Congressional Democrats challenged executives from Comcast Corp. and NBC Universal on Thursday to show that the cable TV operator's plan to take control of the entertainment company won't hurt consumers and rivals.
In back-to-back hearings, members of House and Senate subcommittees expressed concern that the transaction could lead to such competitive harms as higher cable TV rates and fewer video programming choices.
"The issue before us really boils down to the seven C's," said Rep. Edward Markey, D-Mass., a senior member of the House Commerce subcommittee on communications and technology. "Will this combination of communications colossi curtail competition and cost consumers?"
Comcast, based in Philadelphia, is seeking federal approval to acquire a 51 percent stake in NBC Universal from General Electric Co. The Justice Department and the Federal Communications Commission are expected to sign off, but likely with conditions. Input from Congress could sway the outcome of those regulatory reviews.
Comcast CEO Brian Roberts told lawmakers that the combination would produce "a more creative and innovative company that will meet consumer demands" and drive more innovation among competitors.
NBC Universal CEO Jeff Zucker added that significant investment made possible by the combination would help NBC Universal compete in a rapidly evolving entertainment business that has become a "media free-for-all."
Comcast, which serves a quarter of all U.S. households that pay for TV, already owns some cable channels, including E! Entertainment and the Golf Channel. The deal would give Comcast control of the NBC and Spanish-language Telemundo broadcast networks, popular cable channels such as CNBC, Bravo and Oxygen and the Universal Pictures movie studio.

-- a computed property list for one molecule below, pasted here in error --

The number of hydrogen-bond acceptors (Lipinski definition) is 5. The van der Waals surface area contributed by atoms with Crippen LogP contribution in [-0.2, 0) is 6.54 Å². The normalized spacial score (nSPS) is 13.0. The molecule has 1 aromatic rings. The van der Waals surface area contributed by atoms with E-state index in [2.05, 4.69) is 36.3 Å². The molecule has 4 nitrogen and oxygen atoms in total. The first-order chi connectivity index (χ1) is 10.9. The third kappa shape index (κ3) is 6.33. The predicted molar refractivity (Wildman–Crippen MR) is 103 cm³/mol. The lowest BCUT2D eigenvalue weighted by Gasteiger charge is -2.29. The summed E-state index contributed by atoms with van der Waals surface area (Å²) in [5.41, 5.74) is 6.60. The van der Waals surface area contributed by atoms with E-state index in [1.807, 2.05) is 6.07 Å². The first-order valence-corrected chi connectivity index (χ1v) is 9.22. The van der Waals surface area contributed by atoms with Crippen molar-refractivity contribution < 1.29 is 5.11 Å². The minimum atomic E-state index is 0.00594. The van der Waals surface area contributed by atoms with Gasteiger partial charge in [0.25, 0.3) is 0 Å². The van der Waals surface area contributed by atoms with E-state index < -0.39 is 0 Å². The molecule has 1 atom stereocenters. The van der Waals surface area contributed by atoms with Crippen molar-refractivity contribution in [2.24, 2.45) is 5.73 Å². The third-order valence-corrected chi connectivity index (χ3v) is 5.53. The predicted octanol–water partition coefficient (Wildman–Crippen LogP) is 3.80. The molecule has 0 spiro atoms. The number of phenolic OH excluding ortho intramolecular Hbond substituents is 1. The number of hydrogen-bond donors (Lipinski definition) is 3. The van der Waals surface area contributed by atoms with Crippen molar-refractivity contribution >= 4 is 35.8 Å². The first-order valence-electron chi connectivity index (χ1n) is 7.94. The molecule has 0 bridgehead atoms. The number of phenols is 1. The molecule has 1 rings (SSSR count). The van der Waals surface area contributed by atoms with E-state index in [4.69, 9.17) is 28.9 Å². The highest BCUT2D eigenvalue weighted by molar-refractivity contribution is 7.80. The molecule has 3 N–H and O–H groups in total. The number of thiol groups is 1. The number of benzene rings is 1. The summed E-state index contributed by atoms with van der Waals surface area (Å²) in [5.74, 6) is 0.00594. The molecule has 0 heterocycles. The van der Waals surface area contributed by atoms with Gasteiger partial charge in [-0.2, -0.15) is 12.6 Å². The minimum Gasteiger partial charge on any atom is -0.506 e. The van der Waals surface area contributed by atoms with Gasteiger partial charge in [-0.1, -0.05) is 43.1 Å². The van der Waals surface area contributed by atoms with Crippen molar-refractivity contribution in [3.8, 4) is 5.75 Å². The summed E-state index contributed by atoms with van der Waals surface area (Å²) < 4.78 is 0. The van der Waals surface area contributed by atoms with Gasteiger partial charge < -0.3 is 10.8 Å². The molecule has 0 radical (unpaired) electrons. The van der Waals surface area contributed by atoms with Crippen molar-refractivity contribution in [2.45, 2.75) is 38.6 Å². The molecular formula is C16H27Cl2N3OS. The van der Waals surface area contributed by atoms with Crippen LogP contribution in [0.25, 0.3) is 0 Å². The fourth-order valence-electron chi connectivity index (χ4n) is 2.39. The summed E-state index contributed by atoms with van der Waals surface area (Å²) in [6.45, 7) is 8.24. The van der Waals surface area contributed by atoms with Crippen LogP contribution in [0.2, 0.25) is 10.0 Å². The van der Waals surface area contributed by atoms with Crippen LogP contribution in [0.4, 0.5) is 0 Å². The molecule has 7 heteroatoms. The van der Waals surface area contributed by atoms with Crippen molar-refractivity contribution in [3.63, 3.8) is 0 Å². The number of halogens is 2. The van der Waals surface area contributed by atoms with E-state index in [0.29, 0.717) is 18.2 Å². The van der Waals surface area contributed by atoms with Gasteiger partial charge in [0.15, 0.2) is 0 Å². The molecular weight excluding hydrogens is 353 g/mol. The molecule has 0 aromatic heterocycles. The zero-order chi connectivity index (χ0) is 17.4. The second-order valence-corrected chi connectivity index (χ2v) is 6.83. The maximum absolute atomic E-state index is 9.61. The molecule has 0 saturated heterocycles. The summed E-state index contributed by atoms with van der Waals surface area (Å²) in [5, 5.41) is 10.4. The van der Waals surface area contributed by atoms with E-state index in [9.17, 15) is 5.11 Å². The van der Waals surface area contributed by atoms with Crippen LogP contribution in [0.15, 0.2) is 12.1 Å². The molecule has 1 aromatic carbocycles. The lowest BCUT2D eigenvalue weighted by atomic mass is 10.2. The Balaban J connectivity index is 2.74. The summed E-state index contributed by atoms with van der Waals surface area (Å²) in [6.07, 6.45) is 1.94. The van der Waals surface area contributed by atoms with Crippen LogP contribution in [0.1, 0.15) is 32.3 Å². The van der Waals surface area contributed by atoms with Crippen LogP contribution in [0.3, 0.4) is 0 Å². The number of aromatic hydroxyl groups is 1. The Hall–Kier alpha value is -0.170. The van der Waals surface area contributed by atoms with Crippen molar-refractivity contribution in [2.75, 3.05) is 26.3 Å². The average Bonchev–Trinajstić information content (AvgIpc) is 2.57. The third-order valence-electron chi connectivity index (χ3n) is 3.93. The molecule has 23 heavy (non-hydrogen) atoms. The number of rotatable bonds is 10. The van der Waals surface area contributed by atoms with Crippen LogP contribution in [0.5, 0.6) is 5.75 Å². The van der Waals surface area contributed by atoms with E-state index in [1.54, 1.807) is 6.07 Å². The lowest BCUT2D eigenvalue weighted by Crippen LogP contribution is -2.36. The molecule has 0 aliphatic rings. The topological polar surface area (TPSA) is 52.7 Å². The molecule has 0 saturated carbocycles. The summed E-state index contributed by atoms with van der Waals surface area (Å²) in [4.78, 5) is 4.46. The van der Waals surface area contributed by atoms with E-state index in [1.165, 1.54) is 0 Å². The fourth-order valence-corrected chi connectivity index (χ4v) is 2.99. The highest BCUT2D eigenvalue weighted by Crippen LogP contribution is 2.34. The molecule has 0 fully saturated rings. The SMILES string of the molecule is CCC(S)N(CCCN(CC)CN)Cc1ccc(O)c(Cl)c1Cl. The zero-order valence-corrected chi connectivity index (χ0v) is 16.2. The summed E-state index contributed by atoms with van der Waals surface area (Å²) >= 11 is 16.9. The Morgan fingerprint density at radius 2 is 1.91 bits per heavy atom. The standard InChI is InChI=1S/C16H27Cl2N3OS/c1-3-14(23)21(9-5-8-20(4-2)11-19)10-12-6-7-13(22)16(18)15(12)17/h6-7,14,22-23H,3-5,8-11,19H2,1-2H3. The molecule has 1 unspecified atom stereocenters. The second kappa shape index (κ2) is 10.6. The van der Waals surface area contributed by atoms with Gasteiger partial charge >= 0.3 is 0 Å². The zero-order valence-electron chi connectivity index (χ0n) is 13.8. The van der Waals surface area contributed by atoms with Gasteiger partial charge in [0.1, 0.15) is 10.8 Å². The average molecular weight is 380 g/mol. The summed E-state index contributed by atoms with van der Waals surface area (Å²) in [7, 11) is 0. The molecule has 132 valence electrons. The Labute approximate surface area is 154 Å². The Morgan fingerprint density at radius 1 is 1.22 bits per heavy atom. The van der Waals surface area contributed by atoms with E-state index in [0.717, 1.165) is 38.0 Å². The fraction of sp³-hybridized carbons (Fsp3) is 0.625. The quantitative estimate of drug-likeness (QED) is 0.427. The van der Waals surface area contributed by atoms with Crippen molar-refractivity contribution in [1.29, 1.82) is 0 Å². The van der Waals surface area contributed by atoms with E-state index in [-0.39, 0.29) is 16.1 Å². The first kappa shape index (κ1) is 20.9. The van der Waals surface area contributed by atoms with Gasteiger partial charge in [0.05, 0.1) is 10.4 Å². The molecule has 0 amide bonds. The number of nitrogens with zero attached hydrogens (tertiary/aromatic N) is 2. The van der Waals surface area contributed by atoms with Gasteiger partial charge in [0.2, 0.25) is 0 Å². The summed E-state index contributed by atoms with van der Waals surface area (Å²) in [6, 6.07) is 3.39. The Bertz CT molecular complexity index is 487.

Sen. Al Franken, D-Minn., said he is worried about the dangers of allowing the nation's largest cable and broadband provider to take control of NBC Universal's vast media empire.
"When the same company produces the programs and runs the pipes that bring us those programs, we have a reason to be nervous," said Franken, a comedian who spent nearly two decades as a writer and performer for NBC's "Saturday Night Live."
Satellite TV companies and other rivals in the video business have warned that the combined company could drive up prices for — or even withhold — popular channels. And small independent programmers fear that Comcast cable systems could stop carrying channels that compete with its own, or relegate rival channels to premium tiers with fewer subscribers.
Public interest groups have also raised concerns that Comcast would begin charging for its media content online.
Roberts said the proposed transaction doesn't raise significant antitrust concerns because Comcast and NBC operate in highly competitive markets with a "lack of overlap." Several Republicans echoed that point.
"We've heard some of the usual predictions that this is the end of the media world as we know it," said Rep. Joe Barton of Texas, the top Republican on the House Energy and Commerce Committee. "Put me down as skeptical on that."
Comcast has already made some pledges meant to ease worries about the deal. Among other things, the company has vowed not to move NBC's free, over-the-air network to cable and pledged to ensure that rival providers can get access to Comcast-owned programming at fair rates.
But Herb Kohl, D-Wis., chairman of the Senate Judiciary subcommittee that handles competition policy and consumer rights, said those pledges are merely a starting point and called on regulators to attach strong conditions on any merger approval.
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